Paint is usually the last thing I choose after I have chosen my fabrics. The fabrics help me see a decorating direction for the room and the painting is the icing on the cake. Within the schemes I have added some colour suggestions. I would always advise buying a match pot and painting a large piece of paper with that colour and sticking it to the walls of the room. You can move it around and see what it looks like at different times of the day. When I do any decorating I stick all my samples on the walls, hang my fabrics where I want them to go and then leave the room for a few hours. Come back and you see it all with fresh eyes, let it sink in and it will help you to deicdie which colour you are going to use. Don’t be frightend to use dark colours, I paint everything 3

Lastly I am not an interior decorator, I have lived in lots of house and decorated lots of rooms and I have just learnt by having to do it! I now make it fun for myself ! I am always decorating somewhere in the house it’s a good excuse to have a clear out and a deep clean and you feel so much better about that room once it has been refreshed. Your house is the Fourth road bridge and it needs attention all the time. Hopefully these schemes will help you with your decorating plans and make it fun for you too!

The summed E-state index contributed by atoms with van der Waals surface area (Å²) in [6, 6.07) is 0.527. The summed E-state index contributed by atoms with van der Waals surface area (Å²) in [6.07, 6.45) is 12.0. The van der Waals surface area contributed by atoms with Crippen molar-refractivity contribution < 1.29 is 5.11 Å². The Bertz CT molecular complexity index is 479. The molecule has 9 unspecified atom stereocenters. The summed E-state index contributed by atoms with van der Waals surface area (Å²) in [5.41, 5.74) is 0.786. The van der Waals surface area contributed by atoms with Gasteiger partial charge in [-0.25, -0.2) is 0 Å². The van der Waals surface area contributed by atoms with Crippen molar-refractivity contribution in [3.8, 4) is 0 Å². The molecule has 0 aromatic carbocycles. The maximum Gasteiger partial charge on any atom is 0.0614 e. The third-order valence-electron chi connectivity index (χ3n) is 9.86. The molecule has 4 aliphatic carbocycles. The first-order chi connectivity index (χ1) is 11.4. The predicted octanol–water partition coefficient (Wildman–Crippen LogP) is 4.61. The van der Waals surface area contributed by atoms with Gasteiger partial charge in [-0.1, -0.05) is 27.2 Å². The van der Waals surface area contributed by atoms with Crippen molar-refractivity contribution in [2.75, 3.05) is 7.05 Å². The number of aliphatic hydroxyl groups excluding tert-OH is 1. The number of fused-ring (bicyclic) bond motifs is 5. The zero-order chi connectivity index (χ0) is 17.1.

How to use the Schemes Dear Reader I have designed 19 rooms schemes to create this little book. I have really concentrated on fabric and paint colours and depending how popular this book is, I will create another book using wallpapers and trimmings. I have lots more ideas and this is really a start and an experiement. If you find this book useful then do please give me some feedback I would love to hear your thoughts. I have put together these schemes as if I was going to use them in my house. You just need to follow my steps below to help you plan your room decoration. 1. When I create a scheme I start with the curtain and blind fabric which you will see if the largest of the samples on the right hand page. It is so much harder to find a fabric that you love than a paint colour where there are many lovely colours to choose from. 2. Next is the headboard fabric, you could choose a fun shape and use plain fabric to pipe around it or just self pipe in all the same fabric. You can buy a new headboard made or re-cover an exisiting one. 3. Cushions are important and I have given you a few choices, you don’t have to use all the fabrics in these schemes you can choose which ones you like in the scheme and leave out some others. Cushions you can mix and match and I have made suggestions for plain fabric which you could use as contrast piping or for making some plain fabric cushions. For a bedroom I try and make different sizes cushions for the bed, for example a double bed I would have 2 large square cushions and then 2 half height cushions in front. I would also make a few other cushions for the rest of the room to add to a chair or window seat etc. 4. Upholstery fabric is important if you have chairs, bed valances, window seat etc. You don’t have to use this fabric if there is no upholstery in the room, use it for cushions instead. 5. Lampshades are more fun when they are a colour and they will compliement the cushions and headboard, I try to keep them the same size and colour in the room. You can never have enough lamps in a room, do not forget the ceiling light you need a lampshade for that too. 4